Monthly Archives: September 2016

Mourning the loss…

It’s often said to special needs parents that they need to mourn the loss of the child they thought they would have. The camp is split on this one. Some parents agree, some find it utterly distasteful and offensive. I’m in camp 1. I needed to mourn the loss of the healthy child I was expecting up to 35 weeks of pregnancy. I was almost there you see. All was going so well, the scans showed me that, so in my mind I was plaiting lovely long hair, shopping with a teenager, my best friend for life, and imagining myself as a Nanny. Not an old Nanny, a wise and loving one (I had great role models). But then BAM, my future was changed. I got on with it, I loved my baby girl and would do anything for her, and I still believed that she would progress well, other than mobility wise. When she was three I was starting to see that might not be the case and started counselling. I was told I was allowed to grieve. I was offended. In fact my words were ‘grieve? She didn’t die’. But my dreams did a little. Hearing that was enough. I cried a lot for the loss of my dreams. 

All that said, this doesn’t mean that those that remain ‘offended’ are wrong. We react based on who we are, our emotions and sensitivities. I would never try to change the mind of a fellow warrior parent. It’s an incredibly personal journey. 
Anyway, I grieved, not for long as I had asses to kick, and I felt much lighter for having permission to do so. 
Today I am mourning. Not the loss of dreams or people, but of the opportunity to have these shoes in my life. They appeared on my Facebook feed this morning. They are luscious. In my previous life I would have bought these shoes. I had the money. I had a place to wear them. I had clothes that went with them, and if I didn’t, I could buy some. I should point out that I’ve never been loaded, but I could afford high street, every now and then.

I seem spoilt?  I merely use this as an example of the changes in my life. It’s a sad fact that a lot of carers have to give up work or at the very least reduce their hours. I have many friends in this boat. Friends who had good careers, nurses, solicitors, managers, doctors. They have taken a huge pay cut. Carers are entitled to Carers Allowance of £60 a week. It’s not a great deal, but it is a benefit. It’s a misconception that carers get free dentistry, prescriptions, free early years nursery places from two, free school dinners. Some of course may if they are on other benefits but carers allowance on its own doesn’t trigger this. It’s also a fact that carers don’t have much of a social life! A trip to slimming class is equal to a night out! (But to be honest I miss my babies when I’m apart from them.)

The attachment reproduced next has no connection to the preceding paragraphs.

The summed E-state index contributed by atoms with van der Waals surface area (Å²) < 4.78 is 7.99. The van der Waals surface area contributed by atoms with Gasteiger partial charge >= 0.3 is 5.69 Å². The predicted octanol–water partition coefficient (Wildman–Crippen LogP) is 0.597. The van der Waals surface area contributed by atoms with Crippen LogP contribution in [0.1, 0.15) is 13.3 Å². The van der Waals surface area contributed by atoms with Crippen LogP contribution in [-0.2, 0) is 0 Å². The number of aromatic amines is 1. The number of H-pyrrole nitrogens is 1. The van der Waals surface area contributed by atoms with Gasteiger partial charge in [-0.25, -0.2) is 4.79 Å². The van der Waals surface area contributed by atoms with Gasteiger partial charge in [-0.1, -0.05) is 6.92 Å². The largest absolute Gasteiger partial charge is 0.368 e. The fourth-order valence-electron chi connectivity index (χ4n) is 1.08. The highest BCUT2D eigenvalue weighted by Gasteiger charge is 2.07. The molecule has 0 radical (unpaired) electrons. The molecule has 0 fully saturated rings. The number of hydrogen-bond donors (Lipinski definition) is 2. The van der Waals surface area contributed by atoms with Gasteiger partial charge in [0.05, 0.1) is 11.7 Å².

So here I am, looking down at my tatty sandals, mourning the loss and allowing myself that indulgence. One day my pretties, one day …….

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When occasional becomes the norm…


When Aine was first diagnosed with epilepsy she was having a handful of seizures a year. It seemed to be that she would have a virus or infection and this would cause seizures.

In 2013 that changed. We started to question if it was illness causing seizures or seizures causing illness. As time has gone on we have accepted it is the latter.
Lying in bed with her today, after another seizure, I started to think about how occasional occurrences can become the norm when you have a child with ongoing medical needs. 
This change in seizure activity, influenced a new norm; Aine’s need for company. She used to be comfortable on her own. She would ask to go to bed and watch TV, she would happily play whilst I pottered around her and she used to walk through the doors at school without so much as a backward glance. 
Of course, on occasions, she would sleep in with me, or cling to me at school. But now those things are the norm. If I am out of her sight, she shouts me. ‘Mum, where are you?’, ‘mum, can I make you jump?’, ‘mum, what time is it?’ She needs reassurance that I’m there. I lie on the way to school when she asks ‘will you stay?’ ‘Yes, ok Aine, I’ll stay!’ I then sneak out of school after drop off like an illusionist. 
This has a huge impact on bedtime. I’ve blogged before about anxiety at night time. How during times of seizure activity Aine would want to sleep with me or MrM. Now it’s the norm. Trying to get her to sleep alone causes so much anxiety, we’ve stopped trying.
Occasionally I would drive her to school, if I felt she was at risk of a seizure, I would take and collect her. Now it’s the norm. 
Occasionally she would reject her food, send back half eaten meals or refuse completely. Now it’s the norm. 
But what remains, and what we have glimmers of throughout her toughest times, is our beautiful, sociable and brilliant shining star with a smile as broad as the Cheshire Cat.  At her best, she can light up the room, even when she’s off her game she still makes people smile as she asks them their name and if she can make them jump. I hold onto hope that one day soon we will find the right treatment for her, that the norms will become the occasionals.